Getting Out the Latino Vote

Latinos from Los Angeles area do their best to create awareness about the importance of participating in the presidential campaign.

By Marvelia Alpizar, EGP Staff Writer

While the news may be filled with stories on the 2008 presidential race and there remains just a little over a month before votes will be tallied and a victor declared, there are still many who say they are not yet sure who will get their vote, or even if they should vote at all.

The fact that neither of the two main candidates, Sen. Barack Obama for the Democrats and Sen. John McCain for the Republicans have spent little time personally campaigning in California is no reason to not get involved, say surrogates working on their campaigns and others just interested in making sure Latinos get out and vote.

 After citizenship ceremonies in Los Angeles, bilingual help is available to register new Americans to vote. (EGP Photo by Gloria Angelina Castillo)

After citizenship ceremonies in Los Angeles, bilingual help is available to register new Americans to vote. (EGP Photo by Gloria Angelina Castillo)

The clock is running out for those trying to reach voters who, for one reason or another may be reluctant to cast their vote or to participate actively in the campaign. They still hope they can change some minds.
Not everyone understands the importance of their vote, or that it’s a right, say voting rights advocates.

“Everybody has the right to vote,” said Juan Garcia, a member of the non-profit Huntington Park based Padres del Sureste (Parents of the Southeast). “To begin, we must participate because a person who does not participate will not [have their views] taken into account.” If you want your view represented, you must vote, he says.

In the United States, any individual who is a legal citizen, a U.S. resident age 18 or older, who has not had their voting right revoked because of a felony conviction, is eligible to vote.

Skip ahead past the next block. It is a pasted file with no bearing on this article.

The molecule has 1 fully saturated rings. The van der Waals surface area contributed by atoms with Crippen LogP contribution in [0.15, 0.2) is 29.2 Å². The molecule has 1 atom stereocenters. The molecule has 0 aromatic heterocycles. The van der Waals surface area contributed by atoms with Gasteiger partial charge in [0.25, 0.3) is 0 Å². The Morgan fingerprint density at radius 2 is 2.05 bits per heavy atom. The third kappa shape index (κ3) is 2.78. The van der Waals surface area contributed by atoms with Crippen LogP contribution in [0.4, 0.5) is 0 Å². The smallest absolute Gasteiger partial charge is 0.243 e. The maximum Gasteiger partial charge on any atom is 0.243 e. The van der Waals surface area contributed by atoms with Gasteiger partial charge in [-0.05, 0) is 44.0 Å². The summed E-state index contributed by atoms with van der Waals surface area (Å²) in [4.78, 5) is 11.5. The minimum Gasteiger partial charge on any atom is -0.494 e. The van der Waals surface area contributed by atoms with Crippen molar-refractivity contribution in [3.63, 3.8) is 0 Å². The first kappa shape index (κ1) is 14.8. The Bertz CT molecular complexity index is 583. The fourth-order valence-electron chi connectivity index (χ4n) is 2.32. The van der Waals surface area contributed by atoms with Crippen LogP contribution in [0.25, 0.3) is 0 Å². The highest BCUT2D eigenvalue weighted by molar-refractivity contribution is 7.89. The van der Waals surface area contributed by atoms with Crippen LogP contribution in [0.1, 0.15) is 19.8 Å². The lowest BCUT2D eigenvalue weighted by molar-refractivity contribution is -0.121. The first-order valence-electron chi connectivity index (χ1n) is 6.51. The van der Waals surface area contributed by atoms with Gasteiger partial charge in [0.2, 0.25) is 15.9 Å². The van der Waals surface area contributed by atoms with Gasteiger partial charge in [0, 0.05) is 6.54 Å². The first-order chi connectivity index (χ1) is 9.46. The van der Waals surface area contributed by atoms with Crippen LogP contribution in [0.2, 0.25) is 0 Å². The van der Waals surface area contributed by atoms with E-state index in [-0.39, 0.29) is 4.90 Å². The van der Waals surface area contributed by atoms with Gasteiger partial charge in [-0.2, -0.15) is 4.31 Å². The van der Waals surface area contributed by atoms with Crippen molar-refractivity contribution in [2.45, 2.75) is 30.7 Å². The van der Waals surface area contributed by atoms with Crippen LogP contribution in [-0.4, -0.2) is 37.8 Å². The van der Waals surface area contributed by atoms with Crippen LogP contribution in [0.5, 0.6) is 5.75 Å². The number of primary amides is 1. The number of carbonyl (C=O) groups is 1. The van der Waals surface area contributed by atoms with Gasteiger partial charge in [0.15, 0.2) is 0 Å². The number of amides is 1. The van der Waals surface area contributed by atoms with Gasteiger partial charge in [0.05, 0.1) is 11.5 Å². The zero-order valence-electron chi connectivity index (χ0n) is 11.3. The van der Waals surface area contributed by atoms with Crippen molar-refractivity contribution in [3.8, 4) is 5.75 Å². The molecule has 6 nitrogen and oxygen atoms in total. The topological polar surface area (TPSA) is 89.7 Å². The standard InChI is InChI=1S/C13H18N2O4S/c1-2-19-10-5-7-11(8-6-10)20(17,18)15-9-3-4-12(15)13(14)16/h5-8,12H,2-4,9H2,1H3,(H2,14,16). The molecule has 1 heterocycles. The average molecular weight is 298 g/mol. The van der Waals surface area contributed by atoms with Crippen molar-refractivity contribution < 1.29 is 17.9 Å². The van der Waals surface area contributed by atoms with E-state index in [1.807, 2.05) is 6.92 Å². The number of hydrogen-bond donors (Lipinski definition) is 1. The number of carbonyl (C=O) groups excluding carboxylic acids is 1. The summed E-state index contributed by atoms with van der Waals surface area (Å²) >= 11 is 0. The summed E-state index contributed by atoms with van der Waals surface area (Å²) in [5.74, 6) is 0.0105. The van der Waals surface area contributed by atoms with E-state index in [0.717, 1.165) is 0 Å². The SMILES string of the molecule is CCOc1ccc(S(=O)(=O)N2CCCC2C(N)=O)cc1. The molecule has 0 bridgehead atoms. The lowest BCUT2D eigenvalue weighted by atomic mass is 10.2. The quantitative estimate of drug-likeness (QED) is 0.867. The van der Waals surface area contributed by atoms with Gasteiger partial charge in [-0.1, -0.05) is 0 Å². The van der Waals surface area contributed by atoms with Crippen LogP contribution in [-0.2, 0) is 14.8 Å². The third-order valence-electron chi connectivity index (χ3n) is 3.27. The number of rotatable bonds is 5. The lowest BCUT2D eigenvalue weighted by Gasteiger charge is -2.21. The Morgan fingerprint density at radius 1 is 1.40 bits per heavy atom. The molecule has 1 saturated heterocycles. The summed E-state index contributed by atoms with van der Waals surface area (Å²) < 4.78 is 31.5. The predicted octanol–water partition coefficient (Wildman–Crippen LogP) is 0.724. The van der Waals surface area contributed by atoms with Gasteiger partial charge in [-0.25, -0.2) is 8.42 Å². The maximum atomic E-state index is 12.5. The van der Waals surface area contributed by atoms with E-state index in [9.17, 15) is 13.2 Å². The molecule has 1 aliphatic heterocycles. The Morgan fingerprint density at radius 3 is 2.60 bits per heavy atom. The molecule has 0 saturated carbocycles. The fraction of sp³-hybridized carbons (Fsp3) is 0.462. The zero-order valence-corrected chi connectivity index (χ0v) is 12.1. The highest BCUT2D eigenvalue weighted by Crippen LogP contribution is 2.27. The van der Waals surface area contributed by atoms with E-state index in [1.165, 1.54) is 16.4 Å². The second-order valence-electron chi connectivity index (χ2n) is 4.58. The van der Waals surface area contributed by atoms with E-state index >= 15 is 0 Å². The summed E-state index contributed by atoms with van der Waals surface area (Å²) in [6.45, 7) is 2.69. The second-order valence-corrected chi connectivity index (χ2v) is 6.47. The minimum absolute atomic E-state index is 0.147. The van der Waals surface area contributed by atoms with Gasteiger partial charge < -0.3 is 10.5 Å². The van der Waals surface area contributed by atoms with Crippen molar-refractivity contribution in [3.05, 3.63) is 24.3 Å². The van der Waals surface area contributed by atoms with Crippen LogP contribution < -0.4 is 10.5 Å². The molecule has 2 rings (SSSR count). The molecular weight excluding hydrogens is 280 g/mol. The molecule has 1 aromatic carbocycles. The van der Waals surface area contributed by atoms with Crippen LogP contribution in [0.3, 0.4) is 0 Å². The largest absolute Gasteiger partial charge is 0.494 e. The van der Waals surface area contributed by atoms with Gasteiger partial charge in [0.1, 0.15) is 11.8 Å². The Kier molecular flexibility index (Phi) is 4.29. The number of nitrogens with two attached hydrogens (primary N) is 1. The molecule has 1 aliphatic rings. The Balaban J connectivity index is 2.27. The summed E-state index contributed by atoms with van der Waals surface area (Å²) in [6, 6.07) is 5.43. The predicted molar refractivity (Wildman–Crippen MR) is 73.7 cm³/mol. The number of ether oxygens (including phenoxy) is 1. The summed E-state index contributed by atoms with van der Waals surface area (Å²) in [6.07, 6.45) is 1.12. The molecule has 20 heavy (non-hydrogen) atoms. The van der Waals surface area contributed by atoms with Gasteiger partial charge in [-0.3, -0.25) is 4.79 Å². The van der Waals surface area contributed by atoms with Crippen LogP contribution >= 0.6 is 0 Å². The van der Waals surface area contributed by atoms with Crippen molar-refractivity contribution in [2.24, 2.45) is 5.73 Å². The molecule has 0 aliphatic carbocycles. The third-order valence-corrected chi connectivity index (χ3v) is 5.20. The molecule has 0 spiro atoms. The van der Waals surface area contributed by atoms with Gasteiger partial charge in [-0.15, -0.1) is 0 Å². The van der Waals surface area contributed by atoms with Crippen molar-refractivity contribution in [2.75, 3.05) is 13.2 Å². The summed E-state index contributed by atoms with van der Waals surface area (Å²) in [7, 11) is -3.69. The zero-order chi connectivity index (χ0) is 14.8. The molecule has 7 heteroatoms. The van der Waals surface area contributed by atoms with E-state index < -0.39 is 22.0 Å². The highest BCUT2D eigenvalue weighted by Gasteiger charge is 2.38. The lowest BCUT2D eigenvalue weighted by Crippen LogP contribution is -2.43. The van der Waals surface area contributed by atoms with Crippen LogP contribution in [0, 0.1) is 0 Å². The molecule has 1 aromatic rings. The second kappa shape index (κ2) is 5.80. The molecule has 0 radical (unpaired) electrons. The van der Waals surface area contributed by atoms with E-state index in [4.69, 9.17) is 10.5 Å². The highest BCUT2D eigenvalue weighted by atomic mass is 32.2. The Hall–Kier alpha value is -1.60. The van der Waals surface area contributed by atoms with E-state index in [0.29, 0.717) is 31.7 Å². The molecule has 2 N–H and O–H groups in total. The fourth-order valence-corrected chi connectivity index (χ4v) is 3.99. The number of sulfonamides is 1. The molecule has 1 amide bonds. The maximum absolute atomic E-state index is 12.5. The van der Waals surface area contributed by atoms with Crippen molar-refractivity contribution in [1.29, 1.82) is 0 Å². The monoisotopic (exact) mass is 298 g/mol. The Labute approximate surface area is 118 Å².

The presidential election is not the only matter of importance on the ballot, say get out the vote activists.

There are a number of very important ballot propositions that will impact residents in a variety of ways, including measures dealing with health, security, and education, legislative redistricting and gay marriage, and tax increases to name a few.

Newly sworn-in citizens, the bulk from Mexico and other Latin American countries, have added more than a million more voters to the voter rolls, but to make any kind of impact, they must actually vote.

A diverse group of organizations and independent groups in Los Angeles are working to encourage people to vote in the next election. They represent a variety of viewpoints and political affiliations, groups like the national Southwest Voter Registration and the local Padres del Sureste. Through citizenship workshops, radio programs, door-to-door precinct walking, leafleting and other activities, their goal is to ensure massive voter turnout on Nov. 4.